Assignment: Read the information about Costa Rica’s conservation efforts in Module 10. In one paragraph, discuss what anthropocentric and ecocentric benefitis this could have. In a second paragraph, talk about how actions like this could be taken to conserve biodiversity in your area or region.
Costa Rica has made a serious investment into their biodiversity by committing to be proactive in their conservation. 25% of its land has been set aside in national park in order to keep at least 80% of its remaining species intact. Also, Costa Rica ended subsidies that encouraged deforestation. Anthropocentric benefits include a blossoming tourism industry that has bolstered the economy. Also, the diversity should keep the region more stable for agriculture. Ecocentric benefits include the protection of more species, cleaner rivers, less soil erosion, and fewer greenhouse gas emissions.
In the northwest region of PA, there is not much land set aside for natural habitat. One example of an existing park would be Presque Isle on Lake Erie, which draws in thousands of tourists every year and generates a lot of business for the local economy. It also protects many native species of plants and animals and preserves a natural piece of the Great Lakes’ shore. Rampant destruction of natural habitat is not a common occurrence in the area, but there would still be recreational and ecological benefits to more land set aside for natural habitat. There is an extensive amount of state game lands in the area that do provide some of this, but they are not very accessible even if they are open to the public. I think it would be beneficial to create more state parks with facilities to make it more attractive for people to visit and enjoy PA wilderness.
Above is a diagram to illustrate the controversy and events surrounding the Copenhagen accord. The main issue stems from the burning of fossil fuels; burning fossil fuels for transportation, energy, and industry releases greenhouse gases into the atmosphere. Increased levels of greenhouse gases trap heat from the sun and are causing the global temperature to rise, which results in the many aspects of climate change. The realization of this threat has caused alarm from increasingly more governments, which required a global agreement like the Kyoto Resolution to be handled. The US is responsible for a huge portion of emissions, but has been reluctant to do anything drastic. The Kyoto resolution resulted in the US State Department using bribes and coercion to persuade smaller nations to support a more lenient climate resolution. These tactics encouraged many smaller nations to align with the US. This support gave rise to the uninspired Copenhagen Accord which had less requirements to reduce emissions for the US. The Copenhagen Accord will result in burning more fossil fuels which then restarts the whole cycle of greenhouse gas emissions, climate change, and diplomatic bureaucracy.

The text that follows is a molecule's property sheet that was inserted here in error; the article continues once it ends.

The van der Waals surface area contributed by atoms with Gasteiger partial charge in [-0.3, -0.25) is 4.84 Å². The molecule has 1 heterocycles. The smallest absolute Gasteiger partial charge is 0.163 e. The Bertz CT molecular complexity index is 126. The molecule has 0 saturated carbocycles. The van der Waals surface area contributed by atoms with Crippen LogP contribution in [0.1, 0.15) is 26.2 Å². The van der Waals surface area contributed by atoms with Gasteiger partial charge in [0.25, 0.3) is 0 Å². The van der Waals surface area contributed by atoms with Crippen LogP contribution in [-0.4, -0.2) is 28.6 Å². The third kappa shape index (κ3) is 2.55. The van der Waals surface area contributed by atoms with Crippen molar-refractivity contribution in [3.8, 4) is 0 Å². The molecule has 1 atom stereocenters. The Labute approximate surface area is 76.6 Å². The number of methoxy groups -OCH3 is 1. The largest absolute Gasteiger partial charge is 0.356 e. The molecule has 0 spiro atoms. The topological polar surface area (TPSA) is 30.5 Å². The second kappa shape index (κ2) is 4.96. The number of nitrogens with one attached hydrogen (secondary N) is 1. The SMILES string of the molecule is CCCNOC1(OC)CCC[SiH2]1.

My opinion on this issue is kind of mixed. I understand that restrictions on greenhouse gases generally would slow down the US economy, so I understand why politicians are not willing to do something that is not universally supported in their country. However, the backroom nature of this diplomacy is concerning. What is even more concerning is that this story was not major new in the US and I do not recall hearing about it until now. I understand there have been leaks of sensitive information that have potential repercussions, but I do not think this is one of these situations. The only thing at risk in this situation is the public perception of our politicians; if they are being deceptive to the public then they should be held accountable. The only way this systemic problem within the US government could be resolved is for the American public to come to a consensus on climate change and vote in politicians that share their views. Unfortunately, given the current misdirection and confusion in the American public, I do not see this shift happening until climate change is irreversible and manifesting itself.
This map is very good for identifying whole regions that may have natural hazards, however it is not extremely precise because it is dealing with the whole globe. This means that it is hard to tell exactly if natural hazards will affect my specific hometown. There are very few hazards that seem like they have potential to affect Waterford, PA. Wildfires, earthquakes, flooding, and hurricanes are all very unlikely. We do have potential for severe winter storms and occasional tornadoes. Also potentially we may have more heavy rain events with climate change.
I located a magnitude 5.7 earthquake in ocean west of Alaska. My town is not in a location that is vulnerable to earthquakes. This is because it does not sit anywhere near a fault line like the one near Alaska. Also, it is not near water so tsunamis are not an issue. This earthquake is rather remote, so there will not be people affected. The scale is quite large, so if it happened in my town a whole region would be affected. There would be a large difference in vulnerability in my town depending on income. There are many trailers and old houses that are in disrepair that would fall apart with a mild quake. We could limit the damage by having a emergency plan that would keep people safe, but apart from building stronger houses or improving the local economy, not much could be done.